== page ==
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According to Gartner, Cloud Computing has been growing at 4.5 times the rate of IT spending each year since 2009. This trend is only expecting to become more exaggerated, as cloud computing is expected to grow at more than six times the rate of IT spend through the year 2020. New trends like containerization and serverless architectures are in essence cloud computing trends, and as the world becomes more connected, users are demanding everything in a software defined way. We expect everything to come to us in the form of IoT applications or services that all need to run in a cloud environment. In fact, the creation of data from IoT devices is increasing more than ever as the cloud continues to expand; By 2025, it is predicted that more than 80 billion IoT devices will be online, creating over 180 zettabytes of data, much of which will be in the cloud. With the ever increasing in popularity of the cloud, comes the needs to define your cloud strategy with flexibility in mind, to meet any new demands.


Once a cloud strategy is established, the next step is to begin putting everything together. With all the investment in cloud computing the next question becomes, “What do we want out of cloud computing?” That might be a big ask, but with the constant and growing influx of data, a good place to start might be to think about flexibility. Adopting an open, hybrid, business oriented cloud, focused on digital transformation and accelerated time to market can point you in the right direction here. In order to do this you should start by identifying the most common private cloud use cases within your sphere and applying example architectures over them to fit your needs.


Often the conversation around cloud flexibility defaults to a hybrid option - a mix between public and private clouds. However, it is important to know that there are different types of hybrid clouds and that they all use different technologies. In order to find out your answer to this issue, we would recommend creating a roadmap and that begins with understanding what the overall goal is for your environment. Bring in all the stakeholders of the decision making process - the business units that you want  ultimately to be benefitting. Your roadmap doesn’t have to be multiple years down the road, but it should be built to handle change, and to ensure flexibility for that change, which will inevitably come. By using a forward-looking approach like this, you can take advantage of new capabilities and functionality of the cloud as it continues to innovate and expand forward.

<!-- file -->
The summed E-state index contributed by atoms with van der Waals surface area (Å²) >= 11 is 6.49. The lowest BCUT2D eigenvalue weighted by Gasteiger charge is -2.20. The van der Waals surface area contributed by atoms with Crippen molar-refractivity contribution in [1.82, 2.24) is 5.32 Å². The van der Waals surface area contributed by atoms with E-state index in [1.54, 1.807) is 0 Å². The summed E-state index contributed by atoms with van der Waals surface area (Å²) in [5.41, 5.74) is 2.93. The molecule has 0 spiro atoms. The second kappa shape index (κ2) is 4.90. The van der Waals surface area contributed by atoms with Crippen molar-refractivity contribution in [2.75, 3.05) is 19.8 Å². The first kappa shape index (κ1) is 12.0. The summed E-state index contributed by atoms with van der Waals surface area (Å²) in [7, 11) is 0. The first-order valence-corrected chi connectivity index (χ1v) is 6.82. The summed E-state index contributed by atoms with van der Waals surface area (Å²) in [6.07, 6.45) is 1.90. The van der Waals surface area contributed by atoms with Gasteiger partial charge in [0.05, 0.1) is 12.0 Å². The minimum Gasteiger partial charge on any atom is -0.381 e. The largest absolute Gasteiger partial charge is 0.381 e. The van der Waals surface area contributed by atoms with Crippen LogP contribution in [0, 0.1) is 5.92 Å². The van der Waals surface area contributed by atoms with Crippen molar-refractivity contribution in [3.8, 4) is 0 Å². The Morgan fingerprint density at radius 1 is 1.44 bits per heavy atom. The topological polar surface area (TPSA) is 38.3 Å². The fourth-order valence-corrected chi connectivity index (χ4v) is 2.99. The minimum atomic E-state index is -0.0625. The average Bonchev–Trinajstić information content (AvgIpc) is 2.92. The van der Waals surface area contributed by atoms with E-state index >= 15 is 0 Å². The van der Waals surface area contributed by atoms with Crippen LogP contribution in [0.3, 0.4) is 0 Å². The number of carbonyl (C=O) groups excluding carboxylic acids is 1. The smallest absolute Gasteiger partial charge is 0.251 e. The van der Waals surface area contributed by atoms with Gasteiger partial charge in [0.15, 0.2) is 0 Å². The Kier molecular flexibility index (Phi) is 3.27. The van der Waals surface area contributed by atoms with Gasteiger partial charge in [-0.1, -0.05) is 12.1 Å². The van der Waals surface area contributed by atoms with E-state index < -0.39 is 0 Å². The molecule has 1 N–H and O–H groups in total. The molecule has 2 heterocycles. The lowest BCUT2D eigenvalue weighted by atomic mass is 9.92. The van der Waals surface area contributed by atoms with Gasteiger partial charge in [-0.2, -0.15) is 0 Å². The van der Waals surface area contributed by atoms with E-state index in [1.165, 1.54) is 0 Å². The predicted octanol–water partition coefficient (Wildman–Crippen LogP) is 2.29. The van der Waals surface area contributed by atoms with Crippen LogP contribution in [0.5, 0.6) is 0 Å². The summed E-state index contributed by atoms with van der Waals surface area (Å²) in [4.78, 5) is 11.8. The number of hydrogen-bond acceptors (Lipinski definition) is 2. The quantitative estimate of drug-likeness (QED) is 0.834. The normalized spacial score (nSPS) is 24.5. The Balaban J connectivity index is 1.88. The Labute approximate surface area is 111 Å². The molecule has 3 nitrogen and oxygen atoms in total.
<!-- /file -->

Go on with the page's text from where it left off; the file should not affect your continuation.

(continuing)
Some considerations when planning for cloud for maximum flexibility:


    • Do you need Cloudbursting? Cloudbursting is a concept in a hybrid cloud environment where if an application that is running in an on-premise private cloud or a local virtual infrastructure requires additional resources, it can “burst” into a public cloud environment. This allows you to augment your on-premise infrastructure with the public cloud’s resources until they are not longer needed. Cloudbursting is a kind of spin up/spin down computing model and is becoming a popular concept in hybrid cloud environments


  • Will you be hosting Web and ecommerce applications? Web and ecommerce applications that require public facing access outside of your firewall are good candidates for a hybrid clouds, where you can slice your application content between multiple public cloud providers, and internal private clouds.
  • Regulatory Requirements Some of the best use cases for hybrid cloud adoption are actually due to regulatory concerns, where data can not leave a certain country for instance. In that example, the contents that can not leave the country would stay in a private on-premise cloud, however, other parts of the application could be contained within public cloud like stateless web servers that do not need to adhere to regulations in order to expand in a flexible manner
  • Enterprise IT